Don’t get too caught up in definitions. The right bike is determined by an arcane formula determined from its intended use, your height, proportions, flexibility and just how you feel when riding it.

Taller women will fit a “men’s” frame better, and shorter men with proportionately long limbs may suit a “women’s” bike. Classic road races have been won on “comfort/endurance” frames and tall guys with short legs may find a “performance” frame more comfortable.

So what we’re saying is, “It all depends …”. Only a professional bike fit can determine this for you.

There are also a number of variations of road bike built to accommodate different challenges.

Cyclo-cross and Touring bicycles

Cyclo-cross and Touring bicycles

Cyclo-cross Bicycle : Cyclo-cross (CX) is a huge sport in the winter in Europe where riders race on short courses across fields and park lands either in mud or freezing temperatures … Sounds like fun, huh?

Well, there is a thriving CX scene here in the US if you feel the need.

However, CX bikes also make excellent commuter bikes because of their ability to accommodate wider tires, fenders and luggage racks.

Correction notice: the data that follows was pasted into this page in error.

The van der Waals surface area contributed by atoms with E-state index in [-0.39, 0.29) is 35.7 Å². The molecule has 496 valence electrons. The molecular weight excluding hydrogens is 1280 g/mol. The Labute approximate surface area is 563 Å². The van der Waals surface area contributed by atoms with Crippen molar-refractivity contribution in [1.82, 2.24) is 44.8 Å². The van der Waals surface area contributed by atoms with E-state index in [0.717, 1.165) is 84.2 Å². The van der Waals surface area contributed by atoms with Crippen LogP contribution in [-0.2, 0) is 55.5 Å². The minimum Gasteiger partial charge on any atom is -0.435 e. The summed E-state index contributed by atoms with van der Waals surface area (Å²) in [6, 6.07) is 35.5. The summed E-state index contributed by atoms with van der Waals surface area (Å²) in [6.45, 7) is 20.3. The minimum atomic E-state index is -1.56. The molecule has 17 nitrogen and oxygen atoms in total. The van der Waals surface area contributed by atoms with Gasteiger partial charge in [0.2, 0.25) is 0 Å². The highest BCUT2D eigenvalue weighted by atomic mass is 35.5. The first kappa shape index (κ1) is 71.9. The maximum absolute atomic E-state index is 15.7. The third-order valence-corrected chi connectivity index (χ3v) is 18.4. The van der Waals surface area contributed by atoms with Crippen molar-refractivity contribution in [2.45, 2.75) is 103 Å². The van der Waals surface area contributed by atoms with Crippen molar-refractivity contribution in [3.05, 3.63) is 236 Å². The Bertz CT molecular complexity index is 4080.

Touring Bicycle : Whether you’re a credit card tourist flitting from B&B to B&B, or riding a self-sufficient epic coast-to-coast ride, the appropriate touring bike will help you eat up the miles while specially adapted to carry the necessary paraphernalia – tent, sleeping bag, stove, clothes, etc.

Triathlon or Time-Trial bicycles and road bike bar adapters

Triathlon or Time-Trial bicycles and road bike bar adapters

Triathlon or Time-Trial Bicycle : First time customers often present themselves in the shop with the purpose of buying a tri-bike.

Be in no doubt, a tri-bike is the most specialized and focused bike we sell.

In comparison to a regular road bike tri-bikes have delicate handling, less efficient brakes and comfort can be compromised by the need to get from A-to-B as fast as possible. Most bike clubs also prohibit tri-bikes on club rides.

Custom-built bicycle - road, tourer, mtb, cyclo-cross - a Seven Cycle crafted to your exact requirements

Custom-built bicycle – road, tourer, mtb, cyclo-cross – a Seven Cycle crafted to your exact requirements